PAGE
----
Bookshelf Report: A Tidy Collection of Books

The Bookshelf Report is an ongoing series where a Bushwick reader invites us into their home and shares a little bit about the books that occupy their shelves.

Today’s bookshelf lives inside the home of Chuck McKeever. I first met Chuck a few months ago at A Literary Mixer which is a local book club meeting here in Seattle scientifically designed for fun people. Chuck is a full time staff member at Literacy Source, a  Seattle based non-profit organization that has been providing adult literacy services since 1986.


How do you organize your books?

You’ve caught me just after moving, so my books are looking tidy for the first time in ages. There’s generally a pile of books on my immediate “to-read” list stacked apart from the others, and at times I’ve kept another pile going of books that for whatever reason I never finished and intend to pick back up again. Right now, they’re organized by… whichever ones fit best into my cramped little shelves.


Be honest. What percentage of the books on this shelf have you actually read?

I actually counted–there are 46 books on the shelf, and I’ve read 23 of them cover to cover. So a tidy 50%. When I have occasion to go back to my parents’ house in upstate New York, I always stuff books I’ve already read in my bag and sort of phase them out into the shelves of my old bedroom back home. The only exemptions are the books I really love and can reread over and over–those never get shuffled out.


What’s your favorite book on the shelf?

Ooo, great question. Like any good lover of books I won’t give just one answer (and it’s a good thing my Kindle isn’t displayed, because that has another two dozen books I’m obsessed with on it). I really, really love “The Dog Stars” by Peter Heller. It’s a post-apocalyptic novel that’s beautifully written and actually quite hopeful, which is a welcome spin on that genre. I am also really into “The Proud Highway,” which comprises all of Hunter S. Thompson’s letters from 1955-1967. That was the span where he was really starting to grow up and find himself both as a person and a writer, and it’s fascinating to actually get a look inside the developmental processes of someone whose work I really admire. Oh, Dinaw Mengestu’s “The Beautiful Things That Heaven Bears” is incredibly poignant and infinitely recommendable, too. You can see I’m not very good at this.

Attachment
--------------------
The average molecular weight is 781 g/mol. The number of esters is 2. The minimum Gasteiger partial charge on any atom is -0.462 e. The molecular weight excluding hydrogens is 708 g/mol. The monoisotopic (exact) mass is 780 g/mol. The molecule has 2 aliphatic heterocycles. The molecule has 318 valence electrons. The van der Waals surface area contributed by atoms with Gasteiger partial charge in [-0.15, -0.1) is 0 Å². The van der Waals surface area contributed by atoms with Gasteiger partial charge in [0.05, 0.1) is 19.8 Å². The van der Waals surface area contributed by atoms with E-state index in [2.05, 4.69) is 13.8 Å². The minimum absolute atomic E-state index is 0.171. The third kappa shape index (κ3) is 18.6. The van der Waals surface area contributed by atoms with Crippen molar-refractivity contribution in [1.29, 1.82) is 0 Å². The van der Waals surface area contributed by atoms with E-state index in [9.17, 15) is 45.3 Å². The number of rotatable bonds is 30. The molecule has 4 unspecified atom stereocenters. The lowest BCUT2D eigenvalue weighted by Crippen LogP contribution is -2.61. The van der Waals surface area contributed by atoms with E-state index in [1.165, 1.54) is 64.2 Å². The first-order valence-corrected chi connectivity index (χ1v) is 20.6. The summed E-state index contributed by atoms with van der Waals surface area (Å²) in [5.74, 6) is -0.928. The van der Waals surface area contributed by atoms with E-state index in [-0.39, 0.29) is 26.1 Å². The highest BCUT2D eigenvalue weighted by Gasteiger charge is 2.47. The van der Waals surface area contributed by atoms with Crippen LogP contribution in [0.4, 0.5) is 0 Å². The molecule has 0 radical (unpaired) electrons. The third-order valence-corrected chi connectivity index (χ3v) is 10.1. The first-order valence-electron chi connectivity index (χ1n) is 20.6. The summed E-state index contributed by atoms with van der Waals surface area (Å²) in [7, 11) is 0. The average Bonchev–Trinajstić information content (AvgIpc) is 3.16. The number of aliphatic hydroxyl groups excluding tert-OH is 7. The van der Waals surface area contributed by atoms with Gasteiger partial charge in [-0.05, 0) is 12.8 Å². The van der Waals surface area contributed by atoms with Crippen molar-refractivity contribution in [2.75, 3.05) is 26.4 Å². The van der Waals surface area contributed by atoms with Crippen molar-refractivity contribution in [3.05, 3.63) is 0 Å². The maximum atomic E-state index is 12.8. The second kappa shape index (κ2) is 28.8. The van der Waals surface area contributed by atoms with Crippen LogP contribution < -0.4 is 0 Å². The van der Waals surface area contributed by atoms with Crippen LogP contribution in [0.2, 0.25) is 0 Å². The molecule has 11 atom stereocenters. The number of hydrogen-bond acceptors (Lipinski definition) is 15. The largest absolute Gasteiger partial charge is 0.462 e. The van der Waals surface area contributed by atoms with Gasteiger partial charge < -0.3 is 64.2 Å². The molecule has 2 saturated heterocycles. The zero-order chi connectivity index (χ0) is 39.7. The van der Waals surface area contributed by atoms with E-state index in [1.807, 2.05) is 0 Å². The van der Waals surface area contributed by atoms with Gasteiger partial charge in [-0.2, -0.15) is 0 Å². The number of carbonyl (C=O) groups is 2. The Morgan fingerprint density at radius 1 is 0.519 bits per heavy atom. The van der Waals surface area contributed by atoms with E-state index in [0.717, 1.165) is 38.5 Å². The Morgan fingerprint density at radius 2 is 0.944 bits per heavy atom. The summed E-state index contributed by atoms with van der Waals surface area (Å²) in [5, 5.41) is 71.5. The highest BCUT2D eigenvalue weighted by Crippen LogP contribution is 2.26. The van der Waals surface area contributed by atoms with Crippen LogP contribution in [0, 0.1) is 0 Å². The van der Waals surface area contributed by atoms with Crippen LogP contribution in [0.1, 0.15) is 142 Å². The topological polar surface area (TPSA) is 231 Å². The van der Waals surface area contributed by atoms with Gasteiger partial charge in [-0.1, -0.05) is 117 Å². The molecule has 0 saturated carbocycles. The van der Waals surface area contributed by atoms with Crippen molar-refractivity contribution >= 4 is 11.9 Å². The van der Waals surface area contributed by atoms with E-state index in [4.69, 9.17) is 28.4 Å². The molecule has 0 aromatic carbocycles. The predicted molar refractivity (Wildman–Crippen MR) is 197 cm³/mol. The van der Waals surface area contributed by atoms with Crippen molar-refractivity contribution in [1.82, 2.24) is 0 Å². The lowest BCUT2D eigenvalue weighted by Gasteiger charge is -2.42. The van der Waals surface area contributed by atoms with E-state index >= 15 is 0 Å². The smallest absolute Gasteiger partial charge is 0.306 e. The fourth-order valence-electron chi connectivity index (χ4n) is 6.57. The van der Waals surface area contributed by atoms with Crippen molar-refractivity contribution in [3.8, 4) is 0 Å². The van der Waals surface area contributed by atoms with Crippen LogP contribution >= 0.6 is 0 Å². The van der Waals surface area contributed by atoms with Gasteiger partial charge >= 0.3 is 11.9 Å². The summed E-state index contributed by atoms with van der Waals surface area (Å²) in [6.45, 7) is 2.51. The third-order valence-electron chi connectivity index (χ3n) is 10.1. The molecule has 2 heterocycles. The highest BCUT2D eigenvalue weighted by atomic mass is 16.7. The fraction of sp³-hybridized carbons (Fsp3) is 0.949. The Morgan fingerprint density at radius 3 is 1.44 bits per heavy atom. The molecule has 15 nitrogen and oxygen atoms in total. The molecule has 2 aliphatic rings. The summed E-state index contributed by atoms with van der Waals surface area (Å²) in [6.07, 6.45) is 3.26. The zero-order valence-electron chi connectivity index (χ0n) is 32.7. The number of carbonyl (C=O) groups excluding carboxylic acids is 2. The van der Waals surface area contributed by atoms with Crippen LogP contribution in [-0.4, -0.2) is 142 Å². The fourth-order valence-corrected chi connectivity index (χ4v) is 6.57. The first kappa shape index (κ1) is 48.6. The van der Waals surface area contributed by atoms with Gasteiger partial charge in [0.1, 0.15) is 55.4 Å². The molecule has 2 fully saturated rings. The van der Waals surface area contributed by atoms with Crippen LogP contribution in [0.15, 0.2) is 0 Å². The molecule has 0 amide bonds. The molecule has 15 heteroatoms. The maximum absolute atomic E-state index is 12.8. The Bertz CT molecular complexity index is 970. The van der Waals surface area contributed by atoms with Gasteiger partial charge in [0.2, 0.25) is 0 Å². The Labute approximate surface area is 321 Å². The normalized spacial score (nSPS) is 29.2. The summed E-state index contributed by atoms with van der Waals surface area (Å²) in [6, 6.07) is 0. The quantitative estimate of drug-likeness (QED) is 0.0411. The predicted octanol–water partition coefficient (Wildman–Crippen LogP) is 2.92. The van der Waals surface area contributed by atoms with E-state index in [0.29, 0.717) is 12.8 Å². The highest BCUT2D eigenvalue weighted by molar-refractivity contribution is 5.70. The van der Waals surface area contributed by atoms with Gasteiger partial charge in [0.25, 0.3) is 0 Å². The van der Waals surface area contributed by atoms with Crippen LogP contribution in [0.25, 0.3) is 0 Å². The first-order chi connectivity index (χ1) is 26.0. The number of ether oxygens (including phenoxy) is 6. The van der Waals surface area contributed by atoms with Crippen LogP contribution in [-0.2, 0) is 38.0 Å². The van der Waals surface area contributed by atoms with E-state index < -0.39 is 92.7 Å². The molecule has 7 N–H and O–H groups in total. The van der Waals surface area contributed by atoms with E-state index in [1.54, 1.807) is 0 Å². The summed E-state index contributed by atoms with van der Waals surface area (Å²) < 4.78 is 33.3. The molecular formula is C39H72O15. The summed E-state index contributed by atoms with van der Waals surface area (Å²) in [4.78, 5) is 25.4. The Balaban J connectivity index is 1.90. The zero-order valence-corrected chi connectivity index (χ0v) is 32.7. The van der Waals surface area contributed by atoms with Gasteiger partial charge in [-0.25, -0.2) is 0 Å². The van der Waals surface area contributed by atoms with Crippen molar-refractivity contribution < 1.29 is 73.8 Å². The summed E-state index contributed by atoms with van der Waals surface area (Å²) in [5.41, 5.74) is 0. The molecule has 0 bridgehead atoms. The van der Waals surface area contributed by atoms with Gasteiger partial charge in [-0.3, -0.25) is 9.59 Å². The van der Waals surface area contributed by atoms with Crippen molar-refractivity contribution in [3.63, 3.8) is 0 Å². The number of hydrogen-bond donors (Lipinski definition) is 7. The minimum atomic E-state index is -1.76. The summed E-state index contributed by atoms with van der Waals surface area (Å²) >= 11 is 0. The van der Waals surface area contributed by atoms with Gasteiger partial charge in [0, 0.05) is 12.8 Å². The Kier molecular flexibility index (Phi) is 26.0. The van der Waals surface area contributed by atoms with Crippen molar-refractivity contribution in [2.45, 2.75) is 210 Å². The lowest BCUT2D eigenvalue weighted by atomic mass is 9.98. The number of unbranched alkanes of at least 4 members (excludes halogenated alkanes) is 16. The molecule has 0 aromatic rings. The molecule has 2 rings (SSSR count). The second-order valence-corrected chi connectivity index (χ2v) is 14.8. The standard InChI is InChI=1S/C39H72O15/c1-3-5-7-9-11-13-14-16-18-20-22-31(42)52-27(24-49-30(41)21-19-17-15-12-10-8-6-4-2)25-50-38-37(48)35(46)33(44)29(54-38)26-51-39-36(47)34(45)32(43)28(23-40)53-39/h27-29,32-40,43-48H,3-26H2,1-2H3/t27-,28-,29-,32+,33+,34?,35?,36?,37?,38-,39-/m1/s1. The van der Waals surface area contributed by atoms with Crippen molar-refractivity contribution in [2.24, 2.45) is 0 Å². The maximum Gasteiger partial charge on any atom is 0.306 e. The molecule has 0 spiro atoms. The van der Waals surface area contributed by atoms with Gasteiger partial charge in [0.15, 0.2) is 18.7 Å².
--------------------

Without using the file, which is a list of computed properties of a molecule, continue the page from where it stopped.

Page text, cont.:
What book do you plan on reading next?

It will probably be awhile before I start anything new — I’ve just cracked open William Least Heat-Moon’s “River Horse,” which is his narrative of crossing the United States by boat. It’s a nice, non-fiction twist on the quintessentially American idea of writing about long car trips or train rides. What’s next will really depend what I’m in the mood for once I finish up. Strong candidates at the moment are John Williams’ “Stoner” (the last name of the eponymous title character, not a drug novel), Ralph Ellison’s “Invisible Man” (which I’ve somehow never read), and John Kennedy Toole’s “A Confederacy of Dunces” (because New Orleans is my favorite American city outside of Seattle). I never seem to know until I actually pick it up.


Is that Steal Like An Artist by Austin Klenon?!! That book is on my shelf too! How did it end up on your bookshelf and what is your biggest take away from the book?

Oh, man. One of my favorite people on earth who I don’t know personally. A friend and I discovered Austin Klenon when we were wasting time on StumbleUpon during our Renaissance Lit class at Ohio State, and I’ve been a serious fanboy ever since. I actually got to see him speak and meet him in April, which was a dream come true. The biggest thing I took away from Steal Like an Artist was that it’s alright to let the things you love influence your work–there are no true originals in art, just people who are good at building on the great work that has come before and can carry on the traditions that matter to them.


You probably know this but there is an Ender’s Game movie (I’ve never seen it). Where do you stand on the classic Movies Vs. Books debate? Books are better than movies, movies are better than books, or somewhere in between?

Books are always better, though I like when movies supplement my understanding of a book. I tend to be a horrible movie critic, because I am very easily entertained and usually enjoy just about anything. The only exception to that is when movies are made that differ wildly from a book I’ve enjoyed. I hated, hated the second Hobbit movie, because it jumped the shark so hard I barely recognized the story. The Ender’s Game movie wasn’t much better, save for the battle room scene and Ben Kingsley as Mazer Rackham. I actually just saw The Giver, and I was pleasantly surprised — other than aging the characters up to appeal to the young adult set, it was a semi-faithful adaptation that got the most important character right. Though in my book Jeff Bridges can do no wrong, so that probably shouldn’t have been a surprise.


Chuck McKeever and his bookshelf.

Thank you, Chuck! That was fun.

As for the rest of you, if you would like your shelf featured on the Bushwick Bookshelf Report all you need to do is ask.

Until next time…